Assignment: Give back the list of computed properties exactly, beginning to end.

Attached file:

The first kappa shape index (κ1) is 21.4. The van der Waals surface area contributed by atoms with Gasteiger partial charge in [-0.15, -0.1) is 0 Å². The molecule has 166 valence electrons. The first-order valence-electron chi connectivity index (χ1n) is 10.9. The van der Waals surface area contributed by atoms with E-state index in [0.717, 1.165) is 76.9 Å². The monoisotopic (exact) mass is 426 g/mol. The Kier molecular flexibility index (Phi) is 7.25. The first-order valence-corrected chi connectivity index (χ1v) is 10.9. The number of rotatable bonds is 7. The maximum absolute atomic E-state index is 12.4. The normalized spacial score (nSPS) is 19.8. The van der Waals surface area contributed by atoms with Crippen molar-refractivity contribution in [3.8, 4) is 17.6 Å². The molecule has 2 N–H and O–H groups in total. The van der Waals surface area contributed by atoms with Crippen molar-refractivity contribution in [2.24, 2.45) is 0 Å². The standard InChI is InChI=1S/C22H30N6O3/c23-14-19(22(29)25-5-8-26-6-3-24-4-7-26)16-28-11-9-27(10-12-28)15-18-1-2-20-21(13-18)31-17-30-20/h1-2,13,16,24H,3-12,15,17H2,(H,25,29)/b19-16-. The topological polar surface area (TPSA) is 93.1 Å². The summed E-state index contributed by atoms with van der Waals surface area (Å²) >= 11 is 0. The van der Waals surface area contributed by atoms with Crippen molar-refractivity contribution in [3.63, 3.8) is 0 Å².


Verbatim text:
The first kappa shape index (κ1) is 21.4. The van der Waals surface area contributed by atoms with Gasteiger partial charge in [-0.15, -0.1) is 0 Å². The molecule has 166 valence electrons. The first-order valence-electron chi connectivity index (χ1n) is 10.9. The van der Waals surface area contributed by atoms with E-state index in [0.717, 1.165) is 76.9 Å². The monoisotopic (exact) mass is 426 g/mol. The Kier molecular flexibility index (Phi) is 7.25. The first-order valence-corrected chi connectivity index (χ1v) is 10.9. The number of rotatable bonds is 7. The maximum absolute atomic E-state index is 12.4. The normalized spacial score (nSPS) is 19.8. The van der Waals surface area contributed by atoms with Crippen molar-refractivity contribution in [3.8, 4) is 17.6 Å². The molecule has 2 N–H and O–H groups in total. The van der Waals surface area contributed by atoms with Crippen molar-refractivity contribution in [2.24, 2.45) is 0 Å². The standard InChI is InChI=1S/C22H30N6O3/c23-14-19(22(29)25-5-8-26-6-3-24-4-7-26)16-28-11-9-27(10-12-28)15-18-1-2-20-21(13-18)31-17-30-20/h1-2,13,16,24H,3-12,15,17H2,(H,25,29)/b19-16-. The topological polar surface area (TPSA) is 93.1 Å². The summed E-state index contributed by atoms with van der Waals surface area (Å²) >= 11 is 0. The van der Waals surface area contributed by atoms with Crippen molar-refractivity contribution in [3.63, 3.8) is 0 Å².